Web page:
The primary limitation to X-ray flux is heat, and that goes for both the tiny, microfocus sources used in industrial CT scanning and the larger X-ray tubes in systems at, say, the dentist’s office or airport security. In both cases, a heated cathode projects a beam of electrons toward an anode target (Nikon’s microfocus sources use tungsten targets). Upon impact, more than 99 percent of the electron beam’s energy converts to heat. The remainder converts to X-ray photons, which are then projected toward the object to be scanned. The higher the power, the greater the density of the electron beam, and the greater the flux. At a certain point, however, this risks melting the target.

In a microfocus source, this limitation is particularly pronounced. To achieve the level of detail required for industrial CT scanning, these tiny sources concentrate the X-rays—and thus, the initial electron beam—into a far smaller spot size, one measured in microns rather than millimeters. The more concentrated the electron beam, the greater the target’s vulnerability to heat. “Tungsten melts at around 1 watt per micron,” Mr. Ramsey says. “That translates to 1 gigawatt per square meter, and I certainly wouldn’t want to be standing in that square meter.”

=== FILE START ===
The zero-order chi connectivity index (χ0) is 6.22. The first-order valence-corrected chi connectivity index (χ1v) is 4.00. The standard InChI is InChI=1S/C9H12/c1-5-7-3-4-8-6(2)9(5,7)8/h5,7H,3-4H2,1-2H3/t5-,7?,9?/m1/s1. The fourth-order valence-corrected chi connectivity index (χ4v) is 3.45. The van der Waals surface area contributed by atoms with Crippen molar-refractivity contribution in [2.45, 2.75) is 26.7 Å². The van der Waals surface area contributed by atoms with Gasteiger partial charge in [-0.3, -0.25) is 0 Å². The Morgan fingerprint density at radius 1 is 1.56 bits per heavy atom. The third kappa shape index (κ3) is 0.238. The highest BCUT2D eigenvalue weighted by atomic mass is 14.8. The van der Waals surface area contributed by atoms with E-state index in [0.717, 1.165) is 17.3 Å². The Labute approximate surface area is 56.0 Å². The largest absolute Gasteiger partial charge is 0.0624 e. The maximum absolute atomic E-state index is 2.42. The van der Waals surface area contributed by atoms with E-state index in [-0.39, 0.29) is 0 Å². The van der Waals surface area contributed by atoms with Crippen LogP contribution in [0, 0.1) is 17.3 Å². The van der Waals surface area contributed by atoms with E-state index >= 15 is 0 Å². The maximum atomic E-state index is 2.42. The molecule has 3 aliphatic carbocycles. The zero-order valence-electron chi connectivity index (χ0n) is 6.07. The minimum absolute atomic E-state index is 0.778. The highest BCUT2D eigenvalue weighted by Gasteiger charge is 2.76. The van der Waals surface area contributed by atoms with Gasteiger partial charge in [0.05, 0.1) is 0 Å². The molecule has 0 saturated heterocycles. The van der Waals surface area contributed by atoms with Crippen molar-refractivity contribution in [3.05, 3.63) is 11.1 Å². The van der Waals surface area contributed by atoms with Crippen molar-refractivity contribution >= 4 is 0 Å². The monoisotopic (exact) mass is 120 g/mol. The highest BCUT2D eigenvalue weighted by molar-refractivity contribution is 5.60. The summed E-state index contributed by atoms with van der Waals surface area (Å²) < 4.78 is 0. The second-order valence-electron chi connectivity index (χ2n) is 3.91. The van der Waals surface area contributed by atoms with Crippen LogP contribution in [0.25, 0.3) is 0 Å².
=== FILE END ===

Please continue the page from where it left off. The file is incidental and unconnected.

To better control heat and maximize flux, Nikon’s new anode targets don’t remain stationary during operation, as previous designs did. Instead, the electron beam is focused on the chamfered edge of a disc-shaped beam target that spins as fast as 6,000 rpm. A rotating disc, Mr. Ramsey explains, dissipates heat better than a stationary target because it provides more surface area for the beam to contact. That enables cranking the power as high as 5 watts per micron to achieve higher flux, or, as Mr. Ramsey puts it, “to get a lot more X-rays per second into the same, small spot size.”

Whatever the target design, and whatever the capabilities of the computers collecting and reconstructing the data into a cross-sectional image, setting up a scan in the first place can still take time. Likewise for analyzing and interpreting the data. Yet, Mr. Ramsey says software interfaces have come a long way toward streamlining both processes. Nikon’s Inspect-X system, for example, automatically stores CT scan settings like voltage, current, manipulator position and so forth in templates that can be re-used on similar applications. Similarly, data-analysis macros can enable employees without deep knowledge of the process to easily perform tasks like extracting regions of interest from a template or applying geometric dimensioning and tolerancing (GD&T) to determine pass/fail status, among other examples.